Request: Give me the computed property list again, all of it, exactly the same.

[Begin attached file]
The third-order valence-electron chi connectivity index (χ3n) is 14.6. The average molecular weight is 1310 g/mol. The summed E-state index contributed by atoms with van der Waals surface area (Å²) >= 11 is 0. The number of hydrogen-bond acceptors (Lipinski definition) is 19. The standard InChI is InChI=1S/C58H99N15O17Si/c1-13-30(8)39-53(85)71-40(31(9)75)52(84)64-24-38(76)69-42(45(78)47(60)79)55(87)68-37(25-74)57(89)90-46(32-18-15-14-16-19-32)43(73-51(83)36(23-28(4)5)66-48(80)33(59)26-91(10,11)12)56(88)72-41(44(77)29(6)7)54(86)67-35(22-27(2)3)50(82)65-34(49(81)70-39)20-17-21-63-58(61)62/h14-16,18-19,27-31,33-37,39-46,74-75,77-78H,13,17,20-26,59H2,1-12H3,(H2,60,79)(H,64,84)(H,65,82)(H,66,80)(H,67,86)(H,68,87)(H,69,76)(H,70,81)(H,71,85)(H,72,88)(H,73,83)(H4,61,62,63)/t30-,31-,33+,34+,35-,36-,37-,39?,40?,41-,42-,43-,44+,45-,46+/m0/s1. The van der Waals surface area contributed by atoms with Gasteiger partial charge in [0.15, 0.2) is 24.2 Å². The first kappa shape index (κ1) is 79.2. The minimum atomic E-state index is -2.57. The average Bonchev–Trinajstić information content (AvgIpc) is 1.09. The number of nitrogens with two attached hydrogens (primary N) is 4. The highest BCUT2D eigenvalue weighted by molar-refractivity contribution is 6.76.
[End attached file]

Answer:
The third-order valence-electron chi connectivity index (χ3n) is 14.6. The average molecular weight is 1310 g/mol. The summed E-state index contributed by atoms with van der Waals surface area (Å²) >= 11 is 0. The number of hydrogen-bond acceptors (Lipinski definition) is 19. The standard InChI is InChI=1S/C58H99N15O17Si/c1-13-30(8)39-53(85)71-40(31(9)75)52(84)64-24-38(76)69-42(45(78)47(60)79)55(87)68-37(25-74)57(89)90-46(32-18-15-14-16-19-32)43(73-51(83)36(23-28(4)5)66-48(80)33(59)26-91(10,11)12)56(88)72-41(44(77)29(6)7)54(86)67-35(22-27(2)3)50(82)65-34(49(81)70-39)20-17-21-63-58(61)62/h14-16,18-19,27-31,33-37,39-46,74-75,77-78H,13,17,20-26,59H2,1-12H3,(H2,60,79)(H,64,84)(H,65,82)(H,66,80)(H,67,86)(H,68,87)(H,69,76)(H,70,81)(H,71,85)(H,72,88)(H,73,83)(H4,61,62,63)/t30-,31-,33+,34+,35-,36-,37-,39?,40?,41-,42-,43-,44+,45-,46+/m0/s1. The van der Waals surface area contributed by atoms with Gasteiger partial charge in [0.15, 0.2) is 24.2 Å². The first kappa shape index (κ1) is 79.2. The minimum atomic E-state index is -2.57. The average Bonchev–Trinajstić information content (AvgIpc) is 1.09. The number of nitrogens with two attached hydrogens (primary N) is 4. The highest BCUT2D eigenvalue weighted by molar-refractivity contribution is 6.76.